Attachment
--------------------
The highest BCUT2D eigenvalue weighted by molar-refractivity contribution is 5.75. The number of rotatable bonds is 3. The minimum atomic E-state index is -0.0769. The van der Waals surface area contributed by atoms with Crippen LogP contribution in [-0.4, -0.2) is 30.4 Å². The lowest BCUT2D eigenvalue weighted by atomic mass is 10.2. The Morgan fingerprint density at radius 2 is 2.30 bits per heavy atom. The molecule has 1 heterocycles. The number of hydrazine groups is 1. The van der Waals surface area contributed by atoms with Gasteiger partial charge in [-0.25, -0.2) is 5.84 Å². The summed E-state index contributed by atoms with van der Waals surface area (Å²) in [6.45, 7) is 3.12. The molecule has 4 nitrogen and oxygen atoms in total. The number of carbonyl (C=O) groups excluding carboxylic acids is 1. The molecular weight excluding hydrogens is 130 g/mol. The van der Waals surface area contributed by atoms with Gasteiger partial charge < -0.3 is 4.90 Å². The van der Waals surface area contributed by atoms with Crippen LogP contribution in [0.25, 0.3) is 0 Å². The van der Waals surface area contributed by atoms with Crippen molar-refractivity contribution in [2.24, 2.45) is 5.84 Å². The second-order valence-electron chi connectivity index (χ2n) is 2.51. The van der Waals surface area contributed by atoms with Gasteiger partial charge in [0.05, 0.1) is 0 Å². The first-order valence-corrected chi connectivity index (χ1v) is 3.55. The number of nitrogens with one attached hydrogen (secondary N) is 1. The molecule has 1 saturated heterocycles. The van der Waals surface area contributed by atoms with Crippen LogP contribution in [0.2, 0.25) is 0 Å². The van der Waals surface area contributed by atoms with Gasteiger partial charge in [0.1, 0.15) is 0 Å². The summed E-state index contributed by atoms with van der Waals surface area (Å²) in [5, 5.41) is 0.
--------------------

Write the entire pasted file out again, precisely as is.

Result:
The highest BCUT2D eigenvalue weighted by molar-refractivity contribution is 5.75. The number of rotatable bonds is 3. The minimum atomic E-state index is -0.0769. The van der Waals surface area contributed by atoms with Crippen LogP contribution in [-0.4, -0.2) is 30.4 Å². The lowest BCUT2D eigenvalue weighted by atomic mass is 10.2. The Morgan fingerprint density at radius 2 is 2.30 bits per heavy atom. The molecule has 1 heterocycles. The number of hydrazine groups is 1. The van der Waals surface area contributed by atoms with Gasteiger partial charge in [-0.25, -0.2) is 5.84 Å². The summed E-state index contributed by atoms with van der Waals surface area (Å²) in [6.45, 7) is 3.12. The molecule has 4 nitrogen and oxygen atoms in total. The number of carbonyl (C=O) groups excluding carboxylic acids is 1. The molecular weight excluding hydrogens is 130 g/mol. The van der Waals surface area contributed by atoms with Gasteiger partial charge < -0.3 is 4.90 Å². The van der Waals surface area contributed by atoms with Crippen LogP contribution in [0.25, 0.3) is 0 Å². The van der Waals surface area contributed by atoms with Crippen molar-refractivity contribution in [2.24, 2.45) is 5.84 Å². The second-order valence-electron chi connectivity index (χ2n) is 2.51. The van der Waals surface area contributed by atoms with Gasteiger partial charge in [0.05, 0.1) is 0 Å². The first-order valence-corrected chi connectivity index (χ1v) is 3.55. The number of nitrogens with one attached hydrogen (secondary N) is 1. The molecule has 1 saturated heterocycles. The van der Waals surface area contributed by atoms with Crippen LogP contribution in [0.2, 0.25) is 0 Å². The van der Waals surface area contributed by atoms with Gasteiger partial charge in [0.1, 0.15) is 0 Å². The summed E-state index contributed by atoms with van der Waals surface area (Å²) in [5, 5.41) is 0.